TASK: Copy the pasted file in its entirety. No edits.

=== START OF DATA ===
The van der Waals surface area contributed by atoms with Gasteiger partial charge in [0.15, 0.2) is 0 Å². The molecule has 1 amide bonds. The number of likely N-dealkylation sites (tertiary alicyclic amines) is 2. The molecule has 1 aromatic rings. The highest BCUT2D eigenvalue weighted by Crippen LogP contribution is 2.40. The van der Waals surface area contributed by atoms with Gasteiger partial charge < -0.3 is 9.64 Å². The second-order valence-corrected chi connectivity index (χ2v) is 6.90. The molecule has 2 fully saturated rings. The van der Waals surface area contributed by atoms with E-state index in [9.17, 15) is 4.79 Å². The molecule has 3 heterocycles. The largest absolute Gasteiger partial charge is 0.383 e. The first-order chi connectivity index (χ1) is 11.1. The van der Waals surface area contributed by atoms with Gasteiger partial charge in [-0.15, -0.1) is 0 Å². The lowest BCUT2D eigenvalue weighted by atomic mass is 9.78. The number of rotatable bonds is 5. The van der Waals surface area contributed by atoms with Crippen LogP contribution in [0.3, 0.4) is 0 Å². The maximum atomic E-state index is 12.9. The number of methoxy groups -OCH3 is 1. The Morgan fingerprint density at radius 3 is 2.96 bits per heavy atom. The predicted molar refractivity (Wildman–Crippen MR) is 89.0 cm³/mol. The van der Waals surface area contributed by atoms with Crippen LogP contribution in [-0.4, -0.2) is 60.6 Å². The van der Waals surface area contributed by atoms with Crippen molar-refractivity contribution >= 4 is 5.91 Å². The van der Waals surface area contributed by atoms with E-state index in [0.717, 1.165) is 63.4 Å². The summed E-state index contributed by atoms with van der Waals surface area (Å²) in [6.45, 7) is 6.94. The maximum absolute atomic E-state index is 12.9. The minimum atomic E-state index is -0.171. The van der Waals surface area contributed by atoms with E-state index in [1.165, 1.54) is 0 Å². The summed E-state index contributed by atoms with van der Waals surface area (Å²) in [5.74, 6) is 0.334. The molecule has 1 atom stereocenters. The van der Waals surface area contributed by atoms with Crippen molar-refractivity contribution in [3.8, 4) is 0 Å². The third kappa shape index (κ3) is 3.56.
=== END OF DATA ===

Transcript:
The van der Waals surface area contributed by atoms with Gasteiger partial charge in [0.15, 0.2) is 0 Å². The molecule has 1 amide bonds. The number of likely N-dealkylation sites (tertiary alicyclic amines) is 2. The molecule has 1 aromatic rings. The highest BCUT2D eigenvalue weighted by Crippen LogP contribution is 2.40. The van der Waals surface area contributed by atoms with Gasteiger partial charge < -0.3 is 9.64 Å². The second-order valence-corrected chi connectivity index (χ2v) is 6.90. The molecule has 2 fully saturated rings. The van der Waals surface area contributed by atoms with E-state index in [9.17, 15) is 4.79 Å². The molecule has 3 heterocycles. The largest absolute Gasteiger partial charge is 0.383 e. The first-order chi connectivity index (χ1) is 11.1. The van der Waals surface area contributed by atoms with Gasteiger partial charge in [-0.15, -0.1) is 0 Å². The lowest BCUT2D eigenvalue weighted by atomic mass is 9.78. The number of rotatable bonds is 5. The van der Waals surface area contributed by atoms with Crippen LogP contribution in [0.3, 0.4) is 0 Å². The maximum atomic E-state index is 12.9. The number of methoxy groups -OCH3 is 1. The Morgan fingerprint density at radius 3 is 2.96 bits per heavy atom. The predicted molar refractivity (Wildman–Crippen MR) is 89.0 cm³/mol. The van der Waals surface area contributed by atoms with Crippen LogP contribution in [-0.4, -0.2) is 60.6 Å². The van der Waals surface area contributed by atoms with Crippen molar-refractivity contribution >= 4 is 5.91 Å². The van der Waals surface area contributed by atoms with E-state index in [0.717, 1.165) is 63.4 Å². The summed E-state index contributed by atoms with van der Waals surface area (Å²) in [6.45, 7) is 6.94. The maximum absolute atomic E-state index is 12.9. The minimum atomic E-state index is -0.171. The van der Waals surface area contributed by atoms with E-state index in [1.165, 1.54) is 0 Å². The summed E-state index contributed by atoms with van der Waals surface area (Å²) in [5.74, 6) is 0.334. The molecule has 1 atom stereocenters. The van der Waals surface area contributed by atoms with Crippen molar-refractivity contribution in [3.8, 4) is 0 Å². The third kappa shape index (κ3) is 3.56.